With the FIL seeking greater international status at the Olympic level, and WADA recognition being part of those requirements, Grant said he understood to a point the discussion around his situation. Team Canada general manager Dave Huntley said in press release on Friday announcing Grant wouldn't play in the world championships, "we will respect the decision of the Board knowing that this is in the best interest of John and his family." Huntley delivered the initial news to Grant when he was on the field in Dallas, Texas, teaching a camp.
"The T-word [testosterone] is a firestorm. I can understand," Grant said. "What I said was, 'Why don't you come test me now and test me next week?' The people that cheat, their levels skyrocket. I'm still not even to the level of a 40-year-old. I just want to try to get to that. I don't want to be 20, 25, I want to be 40. I can't live life in that much excruciating pain all the time.
"I've never gone off what the doctors have said. I know it's a dangerous thing; you don't want to mess around with it. People can think what they want. It saved my life. I almost died for this game before and I wasn't willing to do that this time."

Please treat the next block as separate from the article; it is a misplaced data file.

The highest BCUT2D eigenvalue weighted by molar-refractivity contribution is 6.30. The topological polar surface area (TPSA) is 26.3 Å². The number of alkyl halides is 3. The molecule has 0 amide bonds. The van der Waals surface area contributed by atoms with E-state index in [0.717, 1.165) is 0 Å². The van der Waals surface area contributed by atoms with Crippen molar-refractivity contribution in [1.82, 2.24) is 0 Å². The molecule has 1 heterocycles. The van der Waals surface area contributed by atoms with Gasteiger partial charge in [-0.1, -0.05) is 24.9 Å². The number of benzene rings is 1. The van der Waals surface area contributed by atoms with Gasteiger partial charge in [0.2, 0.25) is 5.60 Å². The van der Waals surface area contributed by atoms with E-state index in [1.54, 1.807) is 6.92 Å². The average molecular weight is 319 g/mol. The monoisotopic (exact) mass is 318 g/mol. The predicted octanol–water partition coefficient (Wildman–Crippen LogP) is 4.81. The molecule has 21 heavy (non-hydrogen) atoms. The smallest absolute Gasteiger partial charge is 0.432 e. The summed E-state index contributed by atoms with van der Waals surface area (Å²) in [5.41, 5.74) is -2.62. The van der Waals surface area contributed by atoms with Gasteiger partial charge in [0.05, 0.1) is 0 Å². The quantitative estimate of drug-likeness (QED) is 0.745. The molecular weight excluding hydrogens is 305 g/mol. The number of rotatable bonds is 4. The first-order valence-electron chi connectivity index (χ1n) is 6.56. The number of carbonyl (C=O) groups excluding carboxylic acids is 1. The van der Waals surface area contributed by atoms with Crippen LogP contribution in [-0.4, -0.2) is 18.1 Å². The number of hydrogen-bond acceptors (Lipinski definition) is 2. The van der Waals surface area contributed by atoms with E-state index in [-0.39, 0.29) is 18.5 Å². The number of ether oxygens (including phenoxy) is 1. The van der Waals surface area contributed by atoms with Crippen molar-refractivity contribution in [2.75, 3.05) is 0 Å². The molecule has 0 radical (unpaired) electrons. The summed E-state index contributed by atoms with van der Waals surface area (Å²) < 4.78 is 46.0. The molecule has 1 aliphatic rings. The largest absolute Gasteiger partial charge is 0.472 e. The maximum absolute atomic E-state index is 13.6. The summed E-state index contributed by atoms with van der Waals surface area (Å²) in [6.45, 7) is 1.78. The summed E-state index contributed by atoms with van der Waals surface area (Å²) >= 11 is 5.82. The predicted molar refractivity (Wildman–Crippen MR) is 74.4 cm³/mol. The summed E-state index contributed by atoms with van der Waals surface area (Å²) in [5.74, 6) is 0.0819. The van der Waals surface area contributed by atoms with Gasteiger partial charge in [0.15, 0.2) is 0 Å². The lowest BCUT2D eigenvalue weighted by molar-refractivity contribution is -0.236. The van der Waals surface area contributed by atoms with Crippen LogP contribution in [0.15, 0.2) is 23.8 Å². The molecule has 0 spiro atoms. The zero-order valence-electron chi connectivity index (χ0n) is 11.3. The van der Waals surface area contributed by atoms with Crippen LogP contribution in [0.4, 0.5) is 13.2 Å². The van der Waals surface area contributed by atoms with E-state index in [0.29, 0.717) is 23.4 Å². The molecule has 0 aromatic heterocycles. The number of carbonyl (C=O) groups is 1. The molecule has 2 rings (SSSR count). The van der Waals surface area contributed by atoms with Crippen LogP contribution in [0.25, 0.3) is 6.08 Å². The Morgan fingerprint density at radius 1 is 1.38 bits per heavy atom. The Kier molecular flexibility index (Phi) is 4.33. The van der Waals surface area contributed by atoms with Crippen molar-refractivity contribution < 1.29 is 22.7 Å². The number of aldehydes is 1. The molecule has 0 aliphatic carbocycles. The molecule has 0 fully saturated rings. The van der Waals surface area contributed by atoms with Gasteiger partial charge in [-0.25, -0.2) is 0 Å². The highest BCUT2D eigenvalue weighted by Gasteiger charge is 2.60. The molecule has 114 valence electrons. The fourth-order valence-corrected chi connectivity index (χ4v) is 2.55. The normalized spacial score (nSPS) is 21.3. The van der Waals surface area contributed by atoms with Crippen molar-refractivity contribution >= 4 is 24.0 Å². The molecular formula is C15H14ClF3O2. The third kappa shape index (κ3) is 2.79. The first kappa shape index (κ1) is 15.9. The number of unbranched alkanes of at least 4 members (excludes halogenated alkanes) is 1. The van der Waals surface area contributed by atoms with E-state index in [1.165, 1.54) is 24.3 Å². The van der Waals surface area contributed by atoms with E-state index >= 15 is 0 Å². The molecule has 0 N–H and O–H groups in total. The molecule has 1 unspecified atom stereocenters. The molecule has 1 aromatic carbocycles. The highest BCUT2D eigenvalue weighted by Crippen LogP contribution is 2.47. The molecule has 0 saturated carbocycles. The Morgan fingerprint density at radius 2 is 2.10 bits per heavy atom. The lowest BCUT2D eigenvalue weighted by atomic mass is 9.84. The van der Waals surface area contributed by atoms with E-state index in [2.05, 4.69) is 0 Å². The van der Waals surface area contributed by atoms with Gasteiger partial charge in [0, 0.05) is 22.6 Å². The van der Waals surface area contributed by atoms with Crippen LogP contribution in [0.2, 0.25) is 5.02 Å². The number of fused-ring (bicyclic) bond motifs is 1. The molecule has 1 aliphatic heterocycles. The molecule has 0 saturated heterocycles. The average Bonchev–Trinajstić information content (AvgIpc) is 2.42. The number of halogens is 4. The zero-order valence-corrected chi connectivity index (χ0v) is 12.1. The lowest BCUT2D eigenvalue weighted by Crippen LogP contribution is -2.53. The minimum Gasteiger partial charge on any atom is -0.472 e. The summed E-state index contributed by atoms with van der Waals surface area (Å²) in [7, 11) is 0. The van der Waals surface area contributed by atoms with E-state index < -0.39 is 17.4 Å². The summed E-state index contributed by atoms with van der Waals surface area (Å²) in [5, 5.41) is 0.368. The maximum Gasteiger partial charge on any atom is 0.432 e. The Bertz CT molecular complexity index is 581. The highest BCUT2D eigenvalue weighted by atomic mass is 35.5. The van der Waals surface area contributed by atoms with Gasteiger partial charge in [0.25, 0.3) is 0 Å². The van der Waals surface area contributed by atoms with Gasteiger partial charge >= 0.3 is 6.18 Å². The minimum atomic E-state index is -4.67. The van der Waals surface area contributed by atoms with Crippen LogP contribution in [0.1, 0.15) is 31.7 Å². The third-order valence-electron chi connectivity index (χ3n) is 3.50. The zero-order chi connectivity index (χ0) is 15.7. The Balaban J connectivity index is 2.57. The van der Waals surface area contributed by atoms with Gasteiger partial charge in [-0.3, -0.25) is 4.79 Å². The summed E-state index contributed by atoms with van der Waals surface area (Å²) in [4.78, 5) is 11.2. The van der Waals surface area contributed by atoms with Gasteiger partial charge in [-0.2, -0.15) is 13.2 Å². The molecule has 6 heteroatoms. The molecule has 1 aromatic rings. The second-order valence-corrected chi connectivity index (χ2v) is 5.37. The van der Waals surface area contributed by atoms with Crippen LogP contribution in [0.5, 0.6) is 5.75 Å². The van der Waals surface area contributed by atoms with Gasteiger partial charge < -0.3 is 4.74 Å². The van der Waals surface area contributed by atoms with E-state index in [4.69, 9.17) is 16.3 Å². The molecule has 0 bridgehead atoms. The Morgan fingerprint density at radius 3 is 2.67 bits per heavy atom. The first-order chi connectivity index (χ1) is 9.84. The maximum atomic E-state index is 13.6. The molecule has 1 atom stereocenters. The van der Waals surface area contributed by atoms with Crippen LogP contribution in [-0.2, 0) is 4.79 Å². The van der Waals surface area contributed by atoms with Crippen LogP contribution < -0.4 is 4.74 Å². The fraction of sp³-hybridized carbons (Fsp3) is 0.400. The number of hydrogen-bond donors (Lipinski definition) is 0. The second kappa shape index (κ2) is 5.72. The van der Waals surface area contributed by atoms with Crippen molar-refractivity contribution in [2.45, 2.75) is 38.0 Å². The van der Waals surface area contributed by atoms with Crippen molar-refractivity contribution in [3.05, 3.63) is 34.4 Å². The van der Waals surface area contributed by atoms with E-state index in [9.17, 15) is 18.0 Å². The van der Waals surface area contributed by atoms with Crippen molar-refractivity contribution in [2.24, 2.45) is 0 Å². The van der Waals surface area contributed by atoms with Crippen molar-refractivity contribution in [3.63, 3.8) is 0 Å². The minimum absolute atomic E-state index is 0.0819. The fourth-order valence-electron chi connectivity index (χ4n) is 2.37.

Given all of that, Grant said he's grateful to the Canadian lacrosse program for allowing him to coach on the sideline during the tournament, held in his new hometown, where the Peterborough, Ontario-native and son of Canadian star John Grant has settled down and even earned dual U.S.-Canadian citizenship this year.
"This day was coming that I was going to be on the other side of the bench. I just wasn't prepared for it to be this one," Grant said. "I've worked harder than I've ever worked. I did everything necessary, moved here [to Denver] so I could be fully be in training. The devastation is not gone, but the fact of the matter is I can still play for the Outlaws, still play for my summer team, and still play for the Mammoth. I've got blessings from every other organization that I'm involved in. But this is the one I wanted.